The Covid-19 pandemic has accelerated the transition to a more digital workplace. Now, it is more convenient than ever before to store and process data, including personal information. With this transition comes a good opportunity to revisit an issue that all Canadian business owners should keep in mind: data privacy. This is the final installment of a three-part series.
In my last blog post, I introduced privacy polices and explained their importance. Today, I take a look at the responsibilities an organization faces when there has been a breach of sensitive personal information the disclosure of which poses a “real risk of significant harm to an individual”.
The first task the organization has is to determine whether there is a “real risk of significant harm”. This is determined through calculating the sensitivity of the personal information exposed and the probability that the personal information could be misused. Not surprisingly, humiliation and damage to reputation are two examples that come to mind. Other examples include bodily harm, identify theft, loss of professional or business opportunities, and loss of property.
In addition to the obligation that organizations must keep records of all breaches, if a breach meets the real risk of significant harm threshold, the organization has two additional obligations:
- It must report the breach to the Office of the Privacy Commissioner of Canada (“OPC”).
- It must notify affected individuals and relevant third-parties.
These reporting obligations exist whether the real risk of significant harm affects one individual or thousands of individuals.
For an affected individual, the first step often involves bringing a claim to the OPC against the organization. Fortunately, for organizations who collect personal information, the OPC discourages adversarial engagements and instead promotes a collaborative and conciliatory approach in resolving issues. If this is not possible, the OPC may decide to investigate the claim and make a decision and/or make a recommendation based on its findings. The consequences of these findings may be time-consuming and costly. For example, the OPC may enter into a compliance agreement with the organization which may require the organization to commit to certain changes that would reduce and mitigate the impact of future privacy breaches. Failure to comply with such an agreement could lead to court orders compelling compliance. If OPC believes it to be in the public interest, the OPC may also make their investigations and findings public, which may lead to embarrassment in the general marketplace.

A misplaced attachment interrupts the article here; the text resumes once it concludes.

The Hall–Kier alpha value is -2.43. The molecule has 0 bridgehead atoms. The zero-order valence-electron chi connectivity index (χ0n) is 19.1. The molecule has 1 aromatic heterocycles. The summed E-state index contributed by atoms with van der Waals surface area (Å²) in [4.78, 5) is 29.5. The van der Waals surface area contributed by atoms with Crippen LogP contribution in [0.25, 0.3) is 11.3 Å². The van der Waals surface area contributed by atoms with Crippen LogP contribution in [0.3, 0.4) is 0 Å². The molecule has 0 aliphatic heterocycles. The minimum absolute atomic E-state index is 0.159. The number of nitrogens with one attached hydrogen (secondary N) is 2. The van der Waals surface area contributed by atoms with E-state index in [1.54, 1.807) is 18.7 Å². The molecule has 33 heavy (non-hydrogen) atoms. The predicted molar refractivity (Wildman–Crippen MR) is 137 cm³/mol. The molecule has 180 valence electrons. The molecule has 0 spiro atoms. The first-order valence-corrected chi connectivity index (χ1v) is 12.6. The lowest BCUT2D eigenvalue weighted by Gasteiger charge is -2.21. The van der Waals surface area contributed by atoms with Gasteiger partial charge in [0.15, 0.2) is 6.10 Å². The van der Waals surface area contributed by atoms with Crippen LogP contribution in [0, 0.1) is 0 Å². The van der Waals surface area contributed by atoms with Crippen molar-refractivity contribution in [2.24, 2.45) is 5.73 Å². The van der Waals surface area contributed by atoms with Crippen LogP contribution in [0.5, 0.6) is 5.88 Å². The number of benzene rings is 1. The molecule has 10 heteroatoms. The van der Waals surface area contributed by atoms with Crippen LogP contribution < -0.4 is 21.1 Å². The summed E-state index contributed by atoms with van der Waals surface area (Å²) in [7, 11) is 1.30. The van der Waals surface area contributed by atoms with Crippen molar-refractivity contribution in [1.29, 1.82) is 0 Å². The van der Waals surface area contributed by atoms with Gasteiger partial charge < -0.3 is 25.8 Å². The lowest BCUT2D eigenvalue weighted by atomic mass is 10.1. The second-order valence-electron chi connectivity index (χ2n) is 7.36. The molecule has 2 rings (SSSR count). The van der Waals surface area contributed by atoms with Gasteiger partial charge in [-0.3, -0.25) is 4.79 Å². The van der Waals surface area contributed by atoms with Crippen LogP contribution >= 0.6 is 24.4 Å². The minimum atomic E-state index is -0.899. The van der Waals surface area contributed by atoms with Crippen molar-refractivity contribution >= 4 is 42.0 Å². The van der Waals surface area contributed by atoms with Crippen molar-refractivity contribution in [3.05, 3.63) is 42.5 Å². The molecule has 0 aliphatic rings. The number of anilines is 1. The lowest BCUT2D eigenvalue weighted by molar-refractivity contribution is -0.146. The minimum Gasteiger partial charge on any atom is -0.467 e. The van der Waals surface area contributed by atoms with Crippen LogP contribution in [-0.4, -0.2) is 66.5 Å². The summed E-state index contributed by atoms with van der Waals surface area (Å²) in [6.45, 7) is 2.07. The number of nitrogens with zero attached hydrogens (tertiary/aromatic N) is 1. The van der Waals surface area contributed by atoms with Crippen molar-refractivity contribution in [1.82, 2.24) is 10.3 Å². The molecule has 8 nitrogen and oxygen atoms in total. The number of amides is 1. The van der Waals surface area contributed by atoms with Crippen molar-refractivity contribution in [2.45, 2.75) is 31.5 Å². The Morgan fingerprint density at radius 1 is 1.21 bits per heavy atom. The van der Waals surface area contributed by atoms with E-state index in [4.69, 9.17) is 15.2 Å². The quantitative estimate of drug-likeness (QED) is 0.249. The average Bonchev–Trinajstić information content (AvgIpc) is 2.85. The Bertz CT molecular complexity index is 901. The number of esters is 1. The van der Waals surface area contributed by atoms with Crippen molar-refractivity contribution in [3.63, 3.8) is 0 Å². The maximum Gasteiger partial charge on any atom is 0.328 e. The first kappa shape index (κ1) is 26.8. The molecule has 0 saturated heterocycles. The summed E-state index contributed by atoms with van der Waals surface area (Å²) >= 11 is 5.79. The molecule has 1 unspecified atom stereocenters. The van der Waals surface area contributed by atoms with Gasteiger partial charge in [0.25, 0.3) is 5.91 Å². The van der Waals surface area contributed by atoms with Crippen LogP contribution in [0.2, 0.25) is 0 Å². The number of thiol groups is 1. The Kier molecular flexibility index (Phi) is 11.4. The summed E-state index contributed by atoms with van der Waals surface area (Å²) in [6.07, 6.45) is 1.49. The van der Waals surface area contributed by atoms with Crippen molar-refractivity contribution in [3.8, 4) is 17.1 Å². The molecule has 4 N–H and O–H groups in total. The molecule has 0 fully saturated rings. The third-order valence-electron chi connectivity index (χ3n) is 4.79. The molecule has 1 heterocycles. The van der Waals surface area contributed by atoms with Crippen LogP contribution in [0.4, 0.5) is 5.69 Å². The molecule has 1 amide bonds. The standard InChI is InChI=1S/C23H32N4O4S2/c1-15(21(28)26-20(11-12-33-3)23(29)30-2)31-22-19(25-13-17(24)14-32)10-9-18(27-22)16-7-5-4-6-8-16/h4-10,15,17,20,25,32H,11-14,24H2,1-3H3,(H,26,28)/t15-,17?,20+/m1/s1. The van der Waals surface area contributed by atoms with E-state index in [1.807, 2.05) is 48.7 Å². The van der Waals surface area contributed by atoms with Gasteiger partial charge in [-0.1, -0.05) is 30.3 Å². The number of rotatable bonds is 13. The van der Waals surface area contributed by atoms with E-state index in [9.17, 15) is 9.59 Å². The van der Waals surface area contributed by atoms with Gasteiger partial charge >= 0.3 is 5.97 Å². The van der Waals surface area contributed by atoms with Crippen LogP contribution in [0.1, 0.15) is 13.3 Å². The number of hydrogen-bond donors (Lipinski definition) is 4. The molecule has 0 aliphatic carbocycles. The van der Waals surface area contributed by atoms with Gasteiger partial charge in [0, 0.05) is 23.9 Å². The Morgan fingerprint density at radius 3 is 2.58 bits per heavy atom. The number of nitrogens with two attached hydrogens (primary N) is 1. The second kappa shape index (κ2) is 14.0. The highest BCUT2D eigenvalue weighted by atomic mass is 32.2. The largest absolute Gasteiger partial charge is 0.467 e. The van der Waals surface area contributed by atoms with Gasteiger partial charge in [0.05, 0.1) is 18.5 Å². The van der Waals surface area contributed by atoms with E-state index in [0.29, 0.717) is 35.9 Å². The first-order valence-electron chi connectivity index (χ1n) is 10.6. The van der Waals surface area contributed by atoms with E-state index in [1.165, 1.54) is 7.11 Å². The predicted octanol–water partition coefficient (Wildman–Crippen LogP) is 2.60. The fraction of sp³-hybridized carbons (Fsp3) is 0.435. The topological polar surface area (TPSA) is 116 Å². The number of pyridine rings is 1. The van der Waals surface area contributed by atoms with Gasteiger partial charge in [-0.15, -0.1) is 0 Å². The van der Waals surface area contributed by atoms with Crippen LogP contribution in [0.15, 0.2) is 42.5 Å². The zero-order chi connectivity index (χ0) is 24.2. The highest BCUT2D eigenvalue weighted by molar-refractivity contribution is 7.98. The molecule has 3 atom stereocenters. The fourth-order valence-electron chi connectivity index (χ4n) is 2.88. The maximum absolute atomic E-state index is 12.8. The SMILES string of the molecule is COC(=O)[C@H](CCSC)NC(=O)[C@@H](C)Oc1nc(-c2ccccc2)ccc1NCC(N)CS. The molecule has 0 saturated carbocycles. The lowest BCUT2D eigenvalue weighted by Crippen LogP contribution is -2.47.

It is also important to note that even if an organization uses a third-party processer to collect and store the personal information, the OPC still deems the organization to be responsible for controlling the information and reporting any breach that reasonably poses a real risk of significant harm to an individual, even if such breach occurred by the third-party processor. As a result, it is imperative that the processor and principal have sufficient contractual arrangements detailing compliance and protection measures.
Brian Wong is an associate lawyer with a focus on private equity, lending, IP/IT, and privacy law. Prior to joining Ross Rumbell, Brian worked at large Canadian law firms supporting a variety of corporate/commercial practice areas. He also has a background in life sciences and has worked at an international biotechnology company. In his spare time, Brian enjoys learning Mandarin, travelling, and playing golf.
Brian Wong is an associate lawyer with a focus on private equity, lending, IP/IT, and privacy law. Prior to joining Ross Rumbell , Brian worked at large Canadian law firms supporting a variety of corporate/commercial practice areas. He also has a background in life sciences and has worked at an international biotechnology company. In his spare time, Brian enjoys learning Mandarin, travelling, and playing golf.